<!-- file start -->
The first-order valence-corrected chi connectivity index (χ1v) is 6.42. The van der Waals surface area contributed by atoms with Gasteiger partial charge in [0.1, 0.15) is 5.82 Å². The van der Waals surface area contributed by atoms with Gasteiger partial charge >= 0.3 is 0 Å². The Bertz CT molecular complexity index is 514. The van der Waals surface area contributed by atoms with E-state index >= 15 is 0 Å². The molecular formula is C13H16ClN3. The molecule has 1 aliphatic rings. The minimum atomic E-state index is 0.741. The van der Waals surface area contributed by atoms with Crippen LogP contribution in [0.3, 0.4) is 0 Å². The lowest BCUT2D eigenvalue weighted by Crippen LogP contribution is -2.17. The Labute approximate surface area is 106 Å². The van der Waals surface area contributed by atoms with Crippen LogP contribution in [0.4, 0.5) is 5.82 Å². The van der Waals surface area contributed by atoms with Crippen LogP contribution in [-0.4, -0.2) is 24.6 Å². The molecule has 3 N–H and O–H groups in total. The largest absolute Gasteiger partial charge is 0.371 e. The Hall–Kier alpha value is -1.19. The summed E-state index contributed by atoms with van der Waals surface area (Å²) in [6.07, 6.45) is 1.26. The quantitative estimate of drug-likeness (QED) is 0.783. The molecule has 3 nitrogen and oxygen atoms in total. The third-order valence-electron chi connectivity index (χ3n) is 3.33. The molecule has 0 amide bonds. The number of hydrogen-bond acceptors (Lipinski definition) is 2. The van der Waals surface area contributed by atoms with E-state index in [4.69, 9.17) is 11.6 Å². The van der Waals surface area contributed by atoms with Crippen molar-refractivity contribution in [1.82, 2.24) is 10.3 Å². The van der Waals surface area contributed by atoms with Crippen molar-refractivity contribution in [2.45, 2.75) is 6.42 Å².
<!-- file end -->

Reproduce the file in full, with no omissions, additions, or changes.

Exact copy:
The first-order valence-corrected chi connectivity index (χ1v) is 6.42. The van der Waals surface area contributed by atoms with Gasteiger partial charge in [0.1, 0.15) is 5.82 Å². The van der Waals surface area contributed by atoms with Gasteiger partial charge >= 0.3 is 0 Å². The Bertz CT molecular complexity index is 514. The van der Waals surface area contributed by atoms with E-state index >= 15 is 0 Å². The molecular formula is C13H16ClN3. The molecule has 1 aliphatic rings. The minimum atomic E-state index is 0.741. The van der Waals surface area contributed by atoms with Crippen LogP contribution in [0.3, 0.4) is 0 Å². The lowest BCUT2D eigenvalue weighted by Crippen LogP contribution is -2.17. The Labute approximate surface area is 106 Å². The van der Waals surface area contributed by atoms with Crippen LogP contribution in [0.4, 0.5) is 5.82 Å². The van der Waals surface area contributed by atoms with Crippen LogP contribution in [-0.4, -0.2) is 24.6 Å². The molecule has 3 N–H and O–H groups in total. The largest absolute Gasteiger partial charge is 0.371 e. The Hall–Kier alpha value is -1.19. The summed E-state index contributed by atoms with van der Waals surface area (Å²) in [6.07, 6.45) is 1.26. The quantitative estimate of drug-likeness (QED) is 0.783. The molecule has 3 nitrogen and oxygen atoms in total. The third-order valence-electron chi connectivity index (χ3n) is 3.33. The molecule has 0 amide bonds. The number of hydrogen-bond acceptors (Lipinski definition) is 2. The van der Waals surface area contributed by atoms with E-state index in [4.69, 9.17) is 11.6 Å². The van der Waals surface area contributed by atoms with Crippen molar-refractivity contribution in [1.82, 2.24) is 10.3 Å². The van der Waals surface area contributed by atoms with Crippen molar-refractivity contribution in [2.45, 2.75) is 6.42 Å².